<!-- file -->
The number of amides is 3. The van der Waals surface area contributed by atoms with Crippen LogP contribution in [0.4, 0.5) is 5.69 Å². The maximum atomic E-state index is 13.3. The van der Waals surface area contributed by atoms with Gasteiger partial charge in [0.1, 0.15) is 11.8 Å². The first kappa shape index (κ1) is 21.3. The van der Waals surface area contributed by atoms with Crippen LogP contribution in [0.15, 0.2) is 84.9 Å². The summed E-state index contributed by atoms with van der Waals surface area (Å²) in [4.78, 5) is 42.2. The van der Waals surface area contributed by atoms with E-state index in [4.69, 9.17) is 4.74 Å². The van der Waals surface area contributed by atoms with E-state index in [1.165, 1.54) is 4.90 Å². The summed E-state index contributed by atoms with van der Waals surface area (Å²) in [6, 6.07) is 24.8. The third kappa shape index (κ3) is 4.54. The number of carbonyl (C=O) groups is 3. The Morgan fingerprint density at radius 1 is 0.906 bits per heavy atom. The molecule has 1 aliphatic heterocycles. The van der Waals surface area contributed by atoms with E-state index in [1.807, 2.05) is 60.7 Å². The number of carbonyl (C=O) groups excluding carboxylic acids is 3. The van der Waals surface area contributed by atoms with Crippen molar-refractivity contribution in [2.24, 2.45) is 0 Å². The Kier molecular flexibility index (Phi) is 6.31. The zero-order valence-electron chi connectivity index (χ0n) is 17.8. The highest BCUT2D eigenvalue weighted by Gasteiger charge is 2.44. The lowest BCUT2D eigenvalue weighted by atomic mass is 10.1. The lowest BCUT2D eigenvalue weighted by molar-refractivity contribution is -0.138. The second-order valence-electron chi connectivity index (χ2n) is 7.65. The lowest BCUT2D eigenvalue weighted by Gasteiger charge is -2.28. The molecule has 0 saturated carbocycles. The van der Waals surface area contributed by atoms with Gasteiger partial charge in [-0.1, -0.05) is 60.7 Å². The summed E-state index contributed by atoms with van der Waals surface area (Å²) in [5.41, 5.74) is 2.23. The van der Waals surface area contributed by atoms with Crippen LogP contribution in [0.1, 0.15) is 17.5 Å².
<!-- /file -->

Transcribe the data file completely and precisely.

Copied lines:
The number of amides is 3. The van der Waals surface area contributed by atoms with Crippen LogP contribution in [0.4, 0.5) is 5.69 Å². The maximum atomic E-state index is 13.3. The van der Waals surface area contributed by atoms with Gasteiger partial charge in [0.1, 0.15) is 11.8 Å². The first kappa shape index (κ1) is 21.3. The van der Waals surface area contributed by atoms with Crippen LogP contribution in [0.15, 0.2) is 84.9 Å². The summed E-state index contributed by atoms with van der Waals surface area (Å²) in [4.78, 5) is 42.2. The van der Waals surface area contributed by atoms with E-state index in [4.69, 9.17) is 4.74 Å². The van der Waals surface area contributed by atoms with E-state index in [1.165, 1.54) is 4.90 Å². The summed E-state index contributed by atoms with van der Waals surface area (Å²) in [6, 6.07) is 24.8. The third kappa shape index (κ3) is 4.54. The number of carbonyl (C=O) groups is 3. The Morgan fingerprint density at radius 1 is 0.906 bits per heavy atom. The molecule has 1 aliphatic heterocycles. The van der Waals surface area contributed by atoms with E-state index in [1.807, 2.05) is 60.7 Å². The number of carbonyl (C=O) groups excluding carboxylic acids is 3. The van der Waals surface area contributed by atoms with Crippen molar-refractivity contribution in [2.24, 2.45) is 0 Å². The Kier molecular flexibility index (Phi) is 6.31. The zero-order valence-electron chi connectivity index (χ0n) is 17.8. The highest BCUT2D eigenvalue weighted by Gasteiger charge is 2.44. The lowest BCUT2D eigenvalue weighted by atomic mass is 10.1. The lowest BCUT2D eigenvalue weighted by molar-refractivity contribution is -0.138. The second-order valence-electron chi connectivity index (χ2n) is 7.65. The lowest BCUT2D eigenvalue weighted by Gasteiger charge is -2.28. The molecule has 0 saturated carbocycles. The van der Waals surface area contributed by atoms with Gasteiger partial charge in [-0.1, -0.05) is 60.7 Å². The summed E-state index contributed by atoms with van der Waals surface area (Å²) in [5.41, 5.74) is 2.23. The van der Waals surface area contributed by atoms with Crippen LogP contribution in [0.1, 0.15) is 17.5 Å².